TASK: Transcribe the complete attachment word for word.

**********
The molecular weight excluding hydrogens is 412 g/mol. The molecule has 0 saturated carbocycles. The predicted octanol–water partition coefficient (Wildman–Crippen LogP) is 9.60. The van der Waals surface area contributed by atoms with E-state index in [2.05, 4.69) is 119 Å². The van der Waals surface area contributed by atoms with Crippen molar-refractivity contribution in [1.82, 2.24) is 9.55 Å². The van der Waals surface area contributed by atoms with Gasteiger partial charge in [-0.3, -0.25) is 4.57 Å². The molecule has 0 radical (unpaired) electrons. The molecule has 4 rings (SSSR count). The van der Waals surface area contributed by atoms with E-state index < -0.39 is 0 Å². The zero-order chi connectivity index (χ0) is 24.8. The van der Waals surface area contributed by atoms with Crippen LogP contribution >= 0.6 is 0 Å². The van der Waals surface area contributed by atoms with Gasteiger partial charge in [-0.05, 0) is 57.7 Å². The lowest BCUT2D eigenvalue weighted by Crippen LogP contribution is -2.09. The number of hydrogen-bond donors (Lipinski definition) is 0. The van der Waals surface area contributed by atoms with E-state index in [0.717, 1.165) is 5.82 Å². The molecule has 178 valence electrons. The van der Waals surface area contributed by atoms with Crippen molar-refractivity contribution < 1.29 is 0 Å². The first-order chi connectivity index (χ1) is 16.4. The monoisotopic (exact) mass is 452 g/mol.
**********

The molecular weight excluding hydrogens is 412 g/mol. The molecule has 0 saturated carbocycles. The predicted octanol–water partition coefficient (Wildman–Crippen LogP) is 9.60. The van der Waals surface area contributed by atoms with E-state index in [2.05, 4.69) is 119 Å². The van der Waals surface area contributed by atoms with Crippen molar-refractivity contribution in [1.82, 2.24) is 9.55 Å². The van der Waals surface area contributed by atoms with Gasteiger partial charge in [-0.3, -0.25) is 4.57 Å². The molecule has 0 radical (unpaired) electrons. The molecule has 4 rings (SSSR count). The van der Waals surface area contributed by atoms with E-state index < -0.39 is 0 Å². The zero-order chi connectivity index (χ0) is 24.8. The van der Waals surface area contributed by atoms with Crippen LogP contribution >= 0.6 is 0 Å². The van der Waals surface area contributed by atoms with Gasteiger partial charge in [-0.05, 0) is 57.7 Å². The lowest BCUT2D eigenvalue weighted by Crippen LogP contribution is -2.09. The number of hydrogen-bond donors (Lipinski definition) is 0. The van der Waals surface area contributed by atoms with E-state index in [0.717, 1.165) is 5.82 Å². The molecule has 178 valence electrons. The van der Waals surface area contributed by atoms with Crippen molar-refractivity contribution < 1.29 is 0 Å². The first-order chi connectivity index (χ1) is 16.4. The monoisotopic (exact) mass is 452 g/mol.